1. Have an introduction. It is amazing the number of students who start writing the answer to the essay question without an introduction. Let me be clear. Not writing an introduction will mean you losing serious marks. The answer lies in good preparation. Think back to any exam in which you had to write an essay. Did you see anyone pick up the paper, read the question and immediately begin writing? These are the people you should be worried about. The best students read a question and take some time to think about and prepare their answers. They don’t start furiously scribbling. By taking some time out for prep, you will be able to really understand the question and what it is asking of you and, as a consequence, you will be able to demonstrate to the reader your mastery of the question in the introduction to the essay. Of course, this is much easier in non-exam based essays (where you can, and should, go back and edit your introduction after you have written the entire essay). 2. Think of context and opening lines. Essay questions in law tend to be on one big topic, from which you are asked to discuss/analyse/critically evaluate/review (etc) one small part. While your answer will have to focus on the sub-topic, you can grab the reader’s attention by giving context to the wider topic, by showing why what you are talking about is interesting/important/significant. Let me give you two examples: one from Company Law; and one from Environmental Law.
Example 1 - Company Law
Question: The derivative claim in s260ff of the Companies Act 2006 is ineffective and in need of reform. Discuss. Opening Line: “Remedies granted to shareholders to challenge corporate decision making are a means of calling company directors to account, particularly in situations where ownership and control of large corporations are disparate. The derivative claim, in s260ff of the Companies Act 2006...” [Here, the question asks you about derivative claims, but if you study company law, you will know that these are but one of three main mechanisms by which shareholders can challenge decisions made by company directors. This opening line shows that (a) you know where the question fits in to the topics you have studied and (b) you are aware of context (that is, what the topic is ‘about’)]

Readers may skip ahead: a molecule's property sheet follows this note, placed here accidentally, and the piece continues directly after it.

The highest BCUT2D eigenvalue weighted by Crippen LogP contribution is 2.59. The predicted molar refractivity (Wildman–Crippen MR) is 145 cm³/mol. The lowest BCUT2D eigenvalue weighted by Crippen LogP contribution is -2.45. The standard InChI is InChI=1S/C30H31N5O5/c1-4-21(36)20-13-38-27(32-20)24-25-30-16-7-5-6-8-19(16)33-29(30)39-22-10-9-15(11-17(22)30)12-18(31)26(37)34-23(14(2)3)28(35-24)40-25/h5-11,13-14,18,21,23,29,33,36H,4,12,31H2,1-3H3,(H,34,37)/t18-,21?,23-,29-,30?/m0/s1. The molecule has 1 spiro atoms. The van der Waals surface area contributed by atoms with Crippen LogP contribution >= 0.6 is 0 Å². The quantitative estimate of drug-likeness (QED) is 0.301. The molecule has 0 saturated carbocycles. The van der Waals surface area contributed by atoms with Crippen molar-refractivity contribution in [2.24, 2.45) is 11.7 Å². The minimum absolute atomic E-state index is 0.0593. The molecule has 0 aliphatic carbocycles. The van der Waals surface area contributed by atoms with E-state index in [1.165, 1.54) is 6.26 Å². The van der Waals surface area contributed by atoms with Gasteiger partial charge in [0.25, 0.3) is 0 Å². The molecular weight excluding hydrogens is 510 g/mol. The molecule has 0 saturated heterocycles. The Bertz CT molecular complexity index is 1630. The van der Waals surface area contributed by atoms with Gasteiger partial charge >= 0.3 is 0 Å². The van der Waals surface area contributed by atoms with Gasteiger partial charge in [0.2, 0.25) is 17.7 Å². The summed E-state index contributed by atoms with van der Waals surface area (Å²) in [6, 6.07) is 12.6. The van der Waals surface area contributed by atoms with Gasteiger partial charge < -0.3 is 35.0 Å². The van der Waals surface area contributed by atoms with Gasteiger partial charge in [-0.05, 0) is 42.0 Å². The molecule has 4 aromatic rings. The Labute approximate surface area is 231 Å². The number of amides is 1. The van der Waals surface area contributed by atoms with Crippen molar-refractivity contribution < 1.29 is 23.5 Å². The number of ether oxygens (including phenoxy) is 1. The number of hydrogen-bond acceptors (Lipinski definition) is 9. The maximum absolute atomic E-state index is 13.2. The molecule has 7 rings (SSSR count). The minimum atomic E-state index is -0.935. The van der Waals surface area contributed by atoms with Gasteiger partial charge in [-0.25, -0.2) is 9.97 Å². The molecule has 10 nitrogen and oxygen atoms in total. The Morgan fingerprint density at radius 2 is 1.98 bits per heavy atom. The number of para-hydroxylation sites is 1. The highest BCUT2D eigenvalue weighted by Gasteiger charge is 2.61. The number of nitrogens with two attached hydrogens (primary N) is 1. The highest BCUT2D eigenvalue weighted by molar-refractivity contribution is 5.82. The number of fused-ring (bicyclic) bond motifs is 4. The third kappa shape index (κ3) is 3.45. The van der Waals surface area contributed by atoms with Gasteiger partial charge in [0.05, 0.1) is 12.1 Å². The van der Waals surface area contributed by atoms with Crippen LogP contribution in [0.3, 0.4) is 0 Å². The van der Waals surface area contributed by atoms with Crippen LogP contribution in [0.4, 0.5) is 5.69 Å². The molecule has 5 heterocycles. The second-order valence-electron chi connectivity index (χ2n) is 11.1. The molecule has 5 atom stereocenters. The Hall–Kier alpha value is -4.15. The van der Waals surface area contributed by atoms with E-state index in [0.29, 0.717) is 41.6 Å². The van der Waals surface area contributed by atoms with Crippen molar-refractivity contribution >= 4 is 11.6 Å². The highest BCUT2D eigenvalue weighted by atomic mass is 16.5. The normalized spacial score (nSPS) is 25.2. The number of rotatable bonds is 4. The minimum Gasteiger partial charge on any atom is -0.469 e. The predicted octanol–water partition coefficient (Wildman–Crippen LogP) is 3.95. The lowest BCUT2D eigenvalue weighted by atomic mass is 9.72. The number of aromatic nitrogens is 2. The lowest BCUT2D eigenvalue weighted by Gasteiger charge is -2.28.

Example 2 – Environmental Law
Question: “Critically evaluate the ‘information as regulation’ aspects of REACH” Opening line: “Chemicals regulation in the EU attempts to reconcile promotion of innovation in a fundamentally key industry sector with the protection of human health and the environment. REACH, the EU’s primary vehicle for chemicals regulation, contains...” [As with the Company Law example, here you are showing that you understand the wider context and that you understand why the question, and the larger topic, are so challenging.] 3. Have a clear line of argument. The reader needs to know, in broad terms, what you are going to say to know whether it...